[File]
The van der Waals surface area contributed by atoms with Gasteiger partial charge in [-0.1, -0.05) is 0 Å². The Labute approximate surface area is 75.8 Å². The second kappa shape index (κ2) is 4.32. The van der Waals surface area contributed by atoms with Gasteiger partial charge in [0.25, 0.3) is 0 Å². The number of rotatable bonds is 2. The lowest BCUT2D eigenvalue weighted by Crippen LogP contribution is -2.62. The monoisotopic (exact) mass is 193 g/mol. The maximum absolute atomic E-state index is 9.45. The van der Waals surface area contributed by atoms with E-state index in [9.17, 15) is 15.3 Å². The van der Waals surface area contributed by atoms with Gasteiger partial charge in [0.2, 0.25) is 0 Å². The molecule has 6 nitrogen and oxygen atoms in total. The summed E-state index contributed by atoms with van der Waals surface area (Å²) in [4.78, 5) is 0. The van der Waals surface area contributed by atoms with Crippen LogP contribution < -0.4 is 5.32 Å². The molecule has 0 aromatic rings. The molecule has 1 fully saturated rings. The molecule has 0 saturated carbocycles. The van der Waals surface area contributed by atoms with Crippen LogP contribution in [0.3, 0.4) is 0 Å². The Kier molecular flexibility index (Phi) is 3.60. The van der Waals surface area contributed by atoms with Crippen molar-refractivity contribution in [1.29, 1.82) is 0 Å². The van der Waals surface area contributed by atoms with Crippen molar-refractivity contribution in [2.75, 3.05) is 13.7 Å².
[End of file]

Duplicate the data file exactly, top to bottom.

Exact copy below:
The van der Waals surface area contributed by atoms with Gasteiger partial charge in [-0.1, -0.05) is 0 Å². The Labute approximate surface area is 75.8 Å². The second kappa shape index (κ2) is 4.32. The van der Waals surface area contributed by atoms with Gasteiger partial charge in [0.25, 0.3) is 0 Å². The number of rotatable bonds is 2. The lowest BCUT2D eigenvalue weighted by Crippen LogP contribution is -2.62. The monoisotopic (exact) mass is 193 g/mol. The maximum absolute atomic E-state index is 9.45. The van der Waals surface area contributed by atoms with E-state index in [9.17, 15) is 15.3 Å². The van der Waals surface area contributed by atoms with Gasteiger partial charge in [0.2, 0.25) is 0 Å². The molecule has 6 nitrogen and oxygen atoms in total. The summed E-state index contributed by atoms with van der Waals surface area (Å²) in [4.78, 5) is 0. The van der Waals surface area contributed by atoms with Crippen LogP contribution < -0.4 is 5.32 Å². The molecule has 0 aromatic rings. The molecule has 1 fully saturated rings. The molecule has 0 saturated carbocycles. The van der Waals surface area contributed by atoms with Crippen LogP contribution in [0.3, 0.4) is 0 Å². The Kier molecular flexibility index (Phi) is 3.60. The van der Waals surface area contributed by atoms with Crippen molar-refractivity contribution in [1.29, 1.82) is 0 Å². The van der Waals surface area contributed by atoms with Crippen molar-refractivity contribution in [2.75, 3.05) is 13.7 Å².